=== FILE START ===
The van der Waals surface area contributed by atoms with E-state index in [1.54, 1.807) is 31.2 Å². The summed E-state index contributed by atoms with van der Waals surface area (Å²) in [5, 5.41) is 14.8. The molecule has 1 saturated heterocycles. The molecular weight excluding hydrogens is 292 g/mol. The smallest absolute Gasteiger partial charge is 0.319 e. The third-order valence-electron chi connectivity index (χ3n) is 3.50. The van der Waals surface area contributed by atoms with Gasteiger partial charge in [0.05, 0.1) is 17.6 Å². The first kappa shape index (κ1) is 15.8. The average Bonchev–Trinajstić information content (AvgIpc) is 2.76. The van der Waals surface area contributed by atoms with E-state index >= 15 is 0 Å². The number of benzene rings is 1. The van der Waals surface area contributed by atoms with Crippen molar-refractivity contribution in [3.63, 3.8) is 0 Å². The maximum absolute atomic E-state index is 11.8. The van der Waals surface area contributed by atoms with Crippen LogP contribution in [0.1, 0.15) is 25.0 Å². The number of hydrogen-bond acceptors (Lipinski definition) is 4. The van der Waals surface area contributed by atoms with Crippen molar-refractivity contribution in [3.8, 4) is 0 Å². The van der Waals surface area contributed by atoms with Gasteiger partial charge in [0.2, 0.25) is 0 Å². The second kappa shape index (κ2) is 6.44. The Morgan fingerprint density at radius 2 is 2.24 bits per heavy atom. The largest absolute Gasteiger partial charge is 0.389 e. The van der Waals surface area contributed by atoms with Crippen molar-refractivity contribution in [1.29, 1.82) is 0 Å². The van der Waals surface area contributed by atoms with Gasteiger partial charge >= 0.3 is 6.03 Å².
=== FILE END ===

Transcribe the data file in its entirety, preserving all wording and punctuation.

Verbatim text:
The van der Waals surface area contributed by atoms with E-state index in [1.54, 1.807) is 31.2 Å². The summed E-state index contributed by atoms with van der Waals surface area (Å²) in [5, 5.41) is 14.8. The molecule has 1 saturated heterocycles. The molecular weight excluding hydrogens is 292 g/mol. The smallest absolute Gasteiger partial charge is 0.319 e. The third-order valence-electron chi connectivity index (χ3n) is 3.50. The van der Waals surface area contributed by atoms with Gasteiger partial charge in [0.05, 0.1) is 17.6 Å². The first kappa shape index (κ1) is 15.8. The average Bonchev–Trinajstić information content (AvgIpc) is 2.76. The van der Waals surface area contributed by atoms with E-state index >= 15 is 0 Å². The number of benzene rings is 1. The van der Waals surface area contributed by atoms with Crippen molar-refractivity contribution in [3.63, 3.8) is 0 Å². The maximum absolute atomic E-state index is 11.8. The van der Waals surface area contributed by atoms with Crippen LogP contribution in [0.1, 0.15) is 25.0 Å². The number of hydrogen-bond acceptors (Lipinski definition) is 4. The van der Waals surface area contributed by atoms with Crippen molar-refractivity contribution in [3.8, 4) is 0 Å². The van der Waals surface area contributed by atoms with Gasteiger partial charge in [0.2, 0.25) is 0 Å². The second kappa shape index (κ2) is 6.44. The Morgan fingerprint density at radius 2 is 2.24 bits per heavy atom. The largest absolute Gasteiger partial charge is 0.389 e. The van der Waals surface area contributed by atoms with Crippen molar-refractivity contribution in [1.29, 1.82) is 0 Å². The van der Waals surface area contributed by atoms with Gasteiger partial charge >= 0.3 is 6.03 Å².